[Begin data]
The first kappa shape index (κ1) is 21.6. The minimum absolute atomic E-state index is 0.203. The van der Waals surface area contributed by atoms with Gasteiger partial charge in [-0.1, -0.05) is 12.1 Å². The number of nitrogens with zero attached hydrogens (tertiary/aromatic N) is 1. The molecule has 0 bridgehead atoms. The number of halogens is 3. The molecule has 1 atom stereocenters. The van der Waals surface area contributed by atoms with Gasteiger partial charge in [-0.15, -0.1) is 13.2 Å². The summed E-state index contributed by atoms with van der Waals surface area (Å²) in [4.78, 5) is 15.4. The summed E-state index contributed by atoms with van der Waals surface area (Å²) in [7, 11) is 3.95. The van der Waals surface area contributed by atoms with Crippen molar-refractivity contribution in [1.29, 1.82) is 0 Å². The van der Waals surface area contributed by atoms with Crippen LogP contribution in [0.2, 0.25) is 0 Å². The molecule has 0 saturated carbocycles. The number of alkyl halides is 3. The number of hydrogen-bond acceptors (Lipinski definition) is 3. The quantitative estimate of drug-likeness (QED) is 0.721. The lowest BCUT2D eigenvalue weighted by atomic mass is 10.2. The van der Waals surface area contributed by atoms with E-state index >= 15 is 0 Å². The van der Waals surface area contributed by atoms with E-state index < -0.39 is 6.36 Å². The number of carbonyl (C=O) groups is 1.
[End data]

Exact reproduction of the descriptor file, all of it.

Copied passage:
The first kappa shape index (κ1) is 21.6. The minimum absolute atomic E-state index is 0.203. The van der Waals surface area contributed by atoms with Gasteiger partial charge in [-0.1, -0.05) is 12.1 Å². The number of nitrogens with zero attached hydrogens (tertiary/aromatic N) is 1. The molecule has 0 bridgehead atoms. The number of halogens is 3. The molecule has 1 atom stereocenters. The van der Waals surface area contributed by atoms with Gasteiger partial charge in [-0.15, -0.1) is 13.2 Å². The summed E-state index contributed by atoms with van der Waals surface area (Å²) in [4.78, 5) is 15.4. The summed E-state index contributed by atoms with van der Waals surface area (Å²) in [7, 11) is 3.95. The van der Waals surface area contributed by atoms with Crippen molar-refractivity contribution in [1.29, 1.82) is 0 Å². The van der Waals surface area contributed by atoms with Crippen LogP contribution in [0.2, 0.25) is 0 Å². The molecule has 0 saturated carbocycles. The number of alkyl halides is 3. The number of hydrogen-bond acceptors (Lipinski definition) is 3. The quantitative estimate of drug-likeness (QED) is 0.721. The lowest BCUT2D eigenvalue weighted by atomic mass is 10.2. The van der Waals surface area contributed by atoms with E-state index >= 15 is 0 Å². The van der Waals surface area contributed by atoms with E-state index < -0.39 is 6.36 Å². The number of carbonyl (C=O) groups is 1.